Google Drive: Getting Into The Game
Google managed to make headlines earlier with the launch of its cloud storage system: Google Drive. The system has been finally developed to compete with the likes of Microsoft’s SkyDrive and Dropbox. While it has taken the company quite a while to get into the game, Google hit the ground running with a system integrated directly to Google Documents.
The new “Google Drive” seems to retain some of the core features that were formerly a part of Google Documents while also providing upgraded storage and better functionality in terms of product integration (more on that below). Obviously, there are a few things Google could do to make Google Drive even better but we’ll get to that later.
Google Drive: Storage
When looking at a cloud storage system, naturally the most notable feature is storage. In this case Google Drive, seems to offer users a pretty reasonable deal with 5GB free. In addition, the system also offers an optional storage capacity of up to 16TB of storage (that is about 8,000 hours of video coded in 720p High-def resolution).
Google Drive: The Competition
As mentioned earlier, Google Drive is designed specifically to take on its main competitors, namely, Microsoft’s SkyDrive and Dropbox. Both companies have developed relatively robust business models so there is a lot of room for competition.
The most recent pricing models for storage amongst the main competitors is as follows.
As noted above, Microsoft has responded hardest to Google’s entry and seems determined to break away from the pack. The upgrade offer to 25GB (from 7GB) easily puts it ahead of the rest and the upgrade process only requires a single click. Dropbox, on the other hand, seems to be falling behind the competition because despite the fact that it technically offers 18GB free, the only way to get from 2GB to 18GB is through referrals and that can be time consuming for most individuals or small groups. Unlike Dropbox, however, Google still has an advantage in terms of the sheer amount of storage available.
Microsoft also currently dominates the competition in terms of price. For instance, it charges $10.00/year for 55GB while Dropbox charges $99.00/year for only 50 GB. Google is not any better; the 25GB package costs $2.49/month. Strangely, the company does not have storage options between 50GB and 100GB. In my opinion, this is probably because Google (somewhat correctly) anticipated the intense competition for low-medium storage packages.
Instead, Google Drive has focused intensely on high-level storage packages ranging from 1TB – 16TB and seems to dominate the market here; Microsoft’s largest package is 125GB and Dropbox offers 1TB (and options for more space) at $795/year. Google’s 1TB package is attractively priced at $49.99/month, and the largest package, 16TB is $799/month. In other words, Google currently has a monopoly over high-level storage capacity, which is not bad for a system that is hardly a month old.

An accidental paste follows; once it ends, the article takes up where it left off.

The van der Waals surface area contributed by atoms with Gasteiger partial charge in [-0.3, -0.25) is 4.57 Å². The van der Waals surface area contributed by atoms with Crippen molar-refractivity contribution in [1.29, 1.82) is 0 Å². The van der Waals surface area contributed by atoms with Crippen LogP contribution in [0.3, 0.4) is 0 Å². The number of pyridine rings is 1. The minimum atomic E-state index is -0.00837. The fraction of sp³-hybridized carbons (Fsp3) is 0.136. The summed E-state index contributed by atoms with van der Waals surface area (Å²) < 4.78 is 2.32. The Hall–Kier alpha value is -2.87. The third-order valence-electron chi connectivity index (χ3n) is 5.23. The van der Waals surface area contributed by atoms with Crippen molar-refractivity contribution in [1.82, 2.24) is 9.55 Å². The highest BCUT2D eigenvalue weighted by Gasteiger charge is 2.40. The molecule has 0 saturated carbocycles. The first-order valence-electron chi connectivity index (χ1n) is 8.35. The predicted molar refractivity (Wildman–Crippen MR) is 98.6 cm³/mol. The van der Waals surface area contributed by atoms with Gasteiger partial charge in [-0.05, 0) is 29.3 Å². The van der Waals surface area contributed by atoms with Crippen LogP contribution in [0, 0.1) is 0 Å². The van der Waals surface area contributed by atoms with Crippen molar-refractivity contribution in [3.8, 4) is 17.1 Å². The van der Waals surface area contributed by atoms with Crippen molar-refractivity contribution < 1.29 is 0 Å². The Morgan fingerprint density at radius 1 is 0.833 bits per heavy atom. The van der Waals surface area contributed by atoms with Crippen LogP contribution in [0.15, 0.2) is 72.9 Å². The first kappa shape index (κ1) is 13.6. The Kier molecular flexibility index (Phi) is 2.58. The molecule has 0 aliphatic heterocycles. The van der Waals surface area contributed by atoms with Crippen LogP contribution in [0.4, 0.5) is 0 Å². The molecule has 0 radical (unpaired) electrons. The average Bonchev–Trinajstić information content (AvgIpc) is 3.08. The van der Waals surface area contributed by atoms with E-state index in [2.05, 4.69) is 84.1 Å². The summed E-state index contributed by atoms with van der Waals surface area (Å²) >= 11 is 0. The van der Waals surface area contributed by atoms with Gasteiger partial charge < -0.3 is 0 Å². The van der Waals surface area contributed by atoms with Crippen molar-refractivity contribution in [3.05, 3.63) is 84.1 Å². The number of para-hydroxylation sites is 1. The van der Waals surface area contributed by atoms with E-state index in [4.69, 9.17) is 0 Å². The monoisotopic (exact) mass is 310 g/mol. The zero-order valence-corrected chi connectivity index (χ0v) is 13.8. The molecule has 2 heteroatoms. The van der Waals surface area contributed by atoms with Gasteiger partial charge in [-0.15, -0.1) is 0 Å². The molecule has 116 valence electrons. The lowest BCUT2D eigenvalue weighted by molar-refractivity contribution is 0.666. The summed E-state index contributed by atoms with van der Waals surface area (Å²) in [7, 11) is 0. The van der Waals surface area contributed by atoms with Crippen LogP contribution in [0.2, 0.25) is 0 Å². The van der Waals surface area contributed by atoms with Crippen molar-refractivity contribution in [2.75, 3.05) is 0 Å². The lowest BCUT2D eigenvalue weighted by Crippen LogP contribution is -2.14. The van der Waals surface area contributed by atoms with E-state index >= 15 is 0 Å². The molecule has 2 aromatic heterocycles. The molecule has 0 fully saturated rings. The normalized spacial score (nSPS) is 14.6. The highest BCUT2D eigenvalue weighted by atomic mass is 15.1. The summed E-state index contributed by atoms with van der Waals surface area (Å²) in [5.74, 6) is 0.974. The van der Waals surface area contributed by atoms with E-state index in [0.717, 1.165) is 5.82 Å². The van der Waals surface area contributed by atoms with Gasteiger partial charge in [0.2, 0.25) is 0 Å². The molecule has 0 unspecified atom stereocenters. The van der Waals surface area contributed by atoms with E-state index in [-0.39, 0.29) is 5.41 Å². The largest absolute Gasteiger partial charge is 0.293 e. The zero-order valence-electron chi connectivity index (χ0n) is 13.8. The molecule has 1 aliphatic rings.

Google Drive: Sync
Users can download Google Drive on to their computers and then select the folders they want to sync. It is also possible to add files or even entire folders onto the local Google Drive folder, which automatically puts them in the cloud. Mobile users can download the Android App for Google Drive (an update for the Google Docs app). There is also news of Google Drive Apps for iOS and BlackBerry platforms.
Currently, Google Drive allows users to upload and access more than 30 different types of files including HD video, Adobe Illustrator and Photoshop. I tried to upload MP3 files as well, and while users can store the files in the cloud it is not possible to play the audio files online. So, you will need to download the MP3 files to a particular device and then play.
Google Drive: Sharing
As mentioned earlier, Google Drive has been directly integrated into Google Docs. Thus, multiple users are still able to edit documents simultaneously, share them with others and track changes. Users can share links to files or folders via Gmail or Google+ and invite others to view and/or edit files.
Google Drive: Apps
One of the coolest features of Google Drive is the direct integration of Apps. Currently, there are hundreds of Apps related to productivity and management, but the only downside was that users had to download and access the Apps separately. Google Drive eliminates the cumbersome process by allowing users to access their favourite (Google Drive compatible) Apps directly from the ‘Create’ menu.
[Google Drive > Create > Other > *App*]
However, keep in mind that you will still have to sign in with your Google Account (the sign-in process is still separate, but less of a hassle) but the files are saved and directly accessible from your Google Drive menu. Some of the Apps include Gantter (project management) and mindmiester (mind maps).
Google Drive: Conclusion
Google has done an admirable job of wading into the competition and its efforts with Google Drive will certainly make the entire system more appealing to existing users. Yet, I am doubtful it will appeal to those who look only low-mid storage options, especially without the need for Google Docs. Instead, Google Drive’s storage capacity is particularly appealing to various businesses, which could undoubtedly benefit from storage options ranging from 1-16TB. As an user of Google documents, I am actually quite pleased with this development, but there are still plenty of annoying little things about the system as a whole. If it wants to compete effectively with Microsoft, Google is going to have to introduce a lot of changes to the Google Docs system.
Click to check out our list of Google Drive’s main flaws and how you can work around some of them.